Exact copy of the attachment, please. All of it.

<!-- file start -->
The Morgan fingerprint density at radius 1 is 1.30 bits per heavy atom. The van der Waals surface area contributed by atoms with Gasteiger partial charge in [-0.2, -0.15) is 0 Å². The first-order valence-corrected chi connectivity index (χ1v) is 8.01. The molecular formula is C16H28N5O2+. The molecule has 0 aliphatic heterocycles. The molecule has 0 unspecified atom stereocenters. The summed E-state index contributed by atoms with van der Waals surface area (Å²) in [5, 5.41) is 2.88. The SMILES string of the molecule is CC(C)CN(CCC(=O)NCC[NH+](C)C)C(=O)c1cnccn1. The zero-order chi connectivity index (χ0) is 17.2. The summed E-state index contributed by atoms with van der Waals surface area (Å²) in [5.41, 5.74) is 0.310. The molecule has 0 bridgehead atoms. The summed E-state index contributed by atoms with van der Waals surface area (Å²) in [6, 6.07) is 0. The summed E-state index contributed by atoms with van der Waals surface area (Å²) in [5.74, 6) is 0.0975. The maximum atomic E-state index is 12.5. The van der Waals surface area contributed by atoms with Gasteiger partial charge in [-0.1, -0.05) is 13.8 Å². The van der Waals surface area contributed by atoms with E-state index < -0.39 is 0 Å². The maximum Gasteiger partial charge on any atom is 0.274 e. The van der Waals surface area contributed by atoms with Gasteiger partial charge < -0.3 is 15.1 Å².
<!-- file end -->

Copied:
The Morgan fingerprint density at radius 1 is 1.30 bits per heavy atom. The van der Waals surface area contributed by atoms with Gasteiger partial charge in [-0.2, -0.15) is 0 Å². The first-order valence-corrected chi connectivity index (χ1v) is 8.01. The molecular formula is C16H28N5O2+. The molecule has 0 aliphatic heterocycles. The molecule has 0 unspecified atom stereocenters. The summed E-state index contributed by atoms with van der Waals surface area (Å²) in [5, 5.41) is 2.88. The SMILES string of the molecule is CC(C)CN(CCC(=O)NCC[NH+](C)C)C(=O)c1cnccn1. The zero-order chi connectivity index (χ0) is 17.2. The summed E-state index contributed by atoms with van der Waals surface area (Å²) in [5.41, 5.74) is 0.310. The molecule has 0 bridgehead atoms. The summed E-state index contributed by atoms with van der Waals surface area (Å²) in [6, 6.07) is 0. The summed E-state index contributed by atoms with van der Waals surface area (Å²) in [5.74, 6) is 0.0975. The maximum atomic E-state index is 12.5. The van der Waals surface area contributed by atoms with Gasteiger partial charge in [-0.1, -0.05) is 13.8 Å². The van der Waals surface area contributed by atoms with E-state index < -0.39 is 0 Å². The maximum Gasteiger partial charge on any atom is 0.274 e. The van der Waals surface area contributed by atoms with Gasteiger partial charge < -0.3 is 15.1 Å².